nft list format

rahul@inception:~$ sudo nft list ruleset
table ip nat {
    chain DOCKER {
        iifname "docker0" counter packets 0 bytes 0 return
    }

    chain POSTROUTING {
        type nat hook postrouting priority srcnat; policy accept;
        oifname != "docker0" ip saddr 172.17.0.0/16 counter packets 1 bytes 90 masquerade 
    }

    chain PREROUTING {
        type nat hook prerouting priority dstnat; policy accept;
        fib daddr type local counter packets 148 bytes 11544 jump DOCKER
    }

    chain OUTPUT {
        type nat hook output priority -100; policy accept;
        ip daddr != 127.0.0.0/8 fib daddr type local counter packets 3 bytes 258 jump DOCKER
    }
}
table ip filter {
    chain DOCKER {
    }

    chain DOCKER-ISOLATION-STAGE-1 {
        iifname "docker0" oifname != "docker0" counter packets 0 bytes 0 jump DOCKER-ISOLATION-STAGE-2
        counter packets 2 bytes 168 return
    }

    chain DOCKER-ISOLATION-STAGE-2 {
        oifname "docker0" counter packets 0 bytes 0 drop
        counter packets 0 bytes 0 return
    }

    chain FORWARD {
        type filter hook forward priority filter; policy drop;
        counter packets 2 bytes 168 jump DOCKER-USER
        counter packets 2 bytes 168 jump DOCKER-ISOLATION-STAGE-1
        oifname "docker0" ct state related,established counter packets 0 bytes 0 accept
        oifname "docker0" counter packets 0 bytes 0 jump DOCKER
        iifname "docker0" oifname != "docker0" counter packets 0 bytes 0 accept
        iifname "docker0" oifname "docker0" counter packets 0 bytes 0 accept
    }

    chain DOCKER-USER {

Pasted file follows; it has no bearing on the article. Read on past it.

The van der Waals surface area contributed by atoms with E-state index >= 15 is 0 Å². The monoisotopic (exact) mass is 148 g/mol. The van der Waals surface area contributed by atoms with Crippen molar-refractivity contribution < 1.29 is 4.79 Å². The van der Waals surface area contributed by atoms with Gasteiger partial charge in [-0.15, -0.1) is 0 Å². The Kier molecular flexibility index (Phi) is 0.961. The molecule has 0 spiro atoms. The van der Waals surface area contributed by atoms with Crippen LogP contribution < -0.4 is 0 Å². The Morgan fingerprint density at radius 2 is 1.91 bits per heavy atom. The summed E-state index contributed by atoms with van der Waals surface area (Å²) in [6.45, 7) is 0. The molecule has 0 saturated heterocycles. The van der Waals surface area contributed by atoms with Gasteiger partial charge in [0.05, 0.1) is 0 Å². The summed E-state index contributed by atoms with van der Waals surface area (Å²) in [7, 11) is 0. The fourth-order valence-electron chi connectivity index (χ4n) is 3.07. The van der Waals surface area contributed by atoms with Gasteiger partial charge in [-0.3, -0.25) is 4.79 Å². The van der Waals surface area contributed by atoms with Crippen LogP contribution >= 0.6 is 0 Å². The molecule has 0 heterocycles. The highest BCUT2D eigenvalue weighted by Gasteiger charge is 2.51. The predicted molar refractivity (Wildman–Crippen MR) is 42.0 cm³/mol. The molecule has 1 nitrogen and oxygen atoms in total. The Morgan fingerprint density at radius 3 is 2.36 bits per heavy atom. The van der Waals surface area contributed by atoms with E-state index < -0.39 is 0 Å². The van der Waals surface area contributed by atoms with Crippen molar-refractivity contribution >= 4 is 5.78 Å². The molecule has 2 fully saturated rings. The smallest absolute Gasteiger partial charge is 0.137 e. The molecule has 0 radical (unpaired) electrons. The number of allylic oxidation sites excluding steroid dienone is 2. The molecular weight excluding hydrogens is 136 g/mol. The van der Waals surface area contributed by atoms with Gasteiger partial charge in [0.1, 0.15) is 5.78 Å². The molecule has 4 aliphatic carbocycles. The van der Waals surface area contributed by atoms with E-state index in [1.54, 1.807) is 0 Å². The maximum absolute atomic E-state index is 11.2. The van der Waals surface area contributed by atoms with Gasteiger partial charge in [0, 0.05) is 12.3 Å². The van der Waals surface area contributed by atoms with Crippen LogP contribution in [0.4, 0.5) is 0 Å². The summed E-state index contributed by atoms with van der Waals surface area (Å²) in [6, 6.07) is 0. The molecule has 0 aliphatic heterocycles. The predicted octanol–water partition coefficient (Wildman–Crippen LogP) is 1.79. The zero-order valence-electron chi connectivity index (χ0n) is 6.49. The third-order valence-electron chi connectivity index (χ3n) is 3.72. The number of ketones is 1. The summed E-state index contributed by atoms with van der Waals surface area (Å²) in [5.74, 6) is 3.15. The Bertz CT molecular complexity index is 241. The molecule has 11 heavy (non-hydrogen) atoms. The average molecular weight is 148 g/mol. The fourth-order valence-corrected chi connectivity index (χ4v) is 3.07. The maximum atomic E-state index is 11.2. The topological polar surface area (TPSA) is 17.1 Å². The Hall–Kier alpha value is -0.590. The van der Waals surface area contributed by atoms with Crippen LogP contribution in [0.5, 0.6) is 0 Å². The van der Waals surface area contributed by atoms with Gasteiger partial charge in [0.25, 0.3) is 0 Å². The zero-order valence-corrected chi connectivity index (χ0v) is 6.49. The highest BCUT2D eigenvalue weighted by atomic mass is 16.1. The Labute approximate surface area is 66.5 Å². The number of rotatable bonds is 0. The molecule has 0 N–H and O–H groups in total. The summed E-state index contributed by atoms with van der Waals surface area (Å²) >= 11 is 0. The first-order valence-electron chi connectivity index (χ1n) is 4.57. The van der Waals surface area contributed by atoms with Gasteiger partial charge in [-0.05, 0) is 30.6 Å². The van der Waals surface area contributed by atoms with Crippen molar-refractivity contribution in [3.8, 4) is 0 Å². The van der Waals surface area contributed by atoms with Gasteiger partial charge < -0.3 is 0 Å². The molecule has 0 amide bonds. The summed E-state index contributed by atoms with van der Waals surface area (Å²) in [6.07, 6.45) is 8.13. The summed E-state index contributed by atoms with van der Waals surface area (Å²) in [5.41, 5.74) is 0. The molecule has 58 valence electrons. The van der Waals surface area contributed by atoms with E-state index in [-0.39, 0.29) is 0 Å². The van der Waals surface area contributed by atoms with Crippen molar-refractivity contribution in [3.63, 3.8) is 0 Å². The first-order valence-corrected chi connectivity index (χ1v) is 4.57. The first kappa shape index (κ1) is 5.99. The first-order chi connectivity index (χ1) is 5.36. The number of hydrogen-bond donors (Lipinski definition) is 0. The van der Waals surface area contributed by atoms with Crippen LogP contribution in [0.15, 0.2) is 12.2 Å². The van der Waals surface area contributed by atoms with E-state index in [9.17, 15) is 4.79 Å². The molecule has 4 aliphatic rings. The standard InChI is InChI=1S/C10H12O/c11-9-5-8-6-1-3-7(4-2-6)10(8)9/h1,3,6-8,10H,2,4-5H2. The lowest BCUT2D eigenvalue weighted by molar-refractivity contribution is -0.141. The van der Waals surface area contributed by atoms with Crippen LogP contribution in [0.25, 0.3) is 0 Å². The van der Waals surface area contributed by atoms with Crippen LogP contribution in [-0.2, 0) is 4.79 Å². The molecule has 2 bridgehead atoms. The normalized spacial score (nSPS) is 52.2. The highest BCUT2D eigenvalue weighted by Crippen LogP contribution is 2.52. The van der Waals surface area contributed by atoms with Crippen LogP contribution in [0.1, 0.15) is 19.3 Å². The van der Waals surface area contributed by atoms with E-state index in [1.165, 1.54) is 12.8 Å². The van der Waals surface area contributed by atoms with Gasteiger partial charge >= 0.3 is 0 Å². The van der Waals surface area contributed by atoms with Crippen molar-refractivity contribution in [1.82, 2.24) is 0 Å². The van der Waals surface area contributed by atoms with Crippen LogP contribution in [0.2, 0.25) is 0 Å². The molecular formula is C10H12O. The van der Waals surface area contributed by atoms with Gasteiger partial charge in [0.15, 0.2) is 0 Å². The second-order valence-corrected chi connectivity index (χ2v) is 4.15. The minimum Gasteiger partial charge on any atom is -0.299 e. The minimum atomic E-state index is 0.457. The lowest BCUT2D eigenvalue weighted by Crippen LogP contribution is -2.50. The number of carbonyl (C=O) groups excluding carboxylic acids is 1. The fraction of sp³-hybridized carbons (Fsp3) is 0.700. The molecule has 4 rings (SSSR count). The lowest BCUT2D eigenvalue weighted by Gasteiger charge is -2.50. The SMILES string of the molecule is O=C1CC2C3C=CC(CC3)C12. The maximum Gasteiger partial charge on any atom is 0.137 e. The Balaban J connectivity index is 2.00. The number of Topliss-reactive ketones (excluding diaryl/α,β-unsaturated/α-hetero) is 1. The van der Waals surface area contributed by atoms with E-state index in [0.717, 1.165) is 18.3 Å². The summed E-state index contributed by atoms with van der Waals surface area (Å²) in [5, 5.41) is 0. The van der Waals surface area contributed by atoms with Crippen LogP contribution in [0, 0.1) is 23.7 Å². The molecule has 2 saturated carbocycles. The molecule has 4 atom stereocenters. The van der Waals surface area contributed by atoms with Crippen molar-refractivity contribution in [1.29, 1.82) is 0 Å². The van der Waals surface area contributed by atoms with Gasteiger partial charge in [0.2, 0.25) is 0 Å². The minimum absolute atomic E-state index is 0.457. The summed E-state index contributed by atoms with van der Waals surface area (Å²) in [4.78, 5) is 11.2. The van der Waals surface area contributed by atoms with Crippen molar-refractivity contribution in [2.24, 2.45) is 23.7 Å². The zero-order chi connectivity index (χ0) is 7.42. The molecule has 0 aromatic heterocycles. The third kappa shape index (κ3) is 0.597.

counter packets 2 bytes 168 return
    }
}

ip route

rahul@inception:~$ ip route
default via 192.168.0.1 dev wlo1 proto dhcp metric 600 
169.254.0.0/16 dev wlo1 scope link metric 1000 
172.17.0.0/16 dev docker0 proto kernel scope link src 172.17.0.1 linkdown 
192.168.0.0/24 dev wlo1 proto kernel scope link src 192.168.0.101 metric 600 
192.168.101.0/24 dev RA proto kernel scope link src 192.168.101.1 
192.168.102.0/24 dev RB proto kernel scope link src 192.168.102.1

Using TCPDUMP I found that the packet is reaching the root namespace. Is there any debugging tool that I can learn and can be used to see where the packet is traversing inside the namespace (like strace or ftrace)?

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  • 2
    With a echo 1 > /proc/sys/net/ipv4/ip_forward that configuration works for me... ip netns exec A ping 192.168.102.2 PING 192.168.102.2 (192.168.102.2) 56(84) bytes of data. 64 bytes from 192.168.102.2: icmp_seq=1 ttl=63 time=0.045 ms 64 bytes from 192.168.102.2: icmp_seq=2 ttl=63 time=0.054 ms . Are you sure there's no iptable rules in the way, maybe there's a default DENY policy in the FORWARD chain? Apr 29, 2023 at 21:33
  • Or likewise a nftables firewall (nft list ruleset). Or a VPN with fancy policy routing rules. Or ... You could also add in the question the output of ip -br addr; ip route; ip rule on the host.
    – A.B
    Apr 29, 2023 at 21:58
  • What about the routing tables in the namespaces? Did you check with tcpdump how far the packets get? Apr 30, 2023 at 15:48

1 Answer 1

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Docker changes the default forward policy to DROP:

Docker also sets the policy for the FORWARD chain to DROP. If your Docker host also acts as a router, this will result in that router not forwarding any traffic anymore.

As happens in OP's case:

Chain FORWARD (policy DROP 2 packets, 168 bytes)

The documentation also tells:

If you want your system to continue functioning as a router, you can add explicit ACCEPT rules to the DOCKER-USER chain to allow it:

The fix is to enable such traffic in the DOCKER-USER chain (by inserting in this chain rather than appending, because there's a final RETURN target).

The minimal fix to have the experiment unhindered without allowing more would thus be:

iptables -I DOCKER-USER 1 -i RA -o RB -j ACCEPT
iptables -I DOCKER-USER 2 -i RB -o RA -j ACCEPT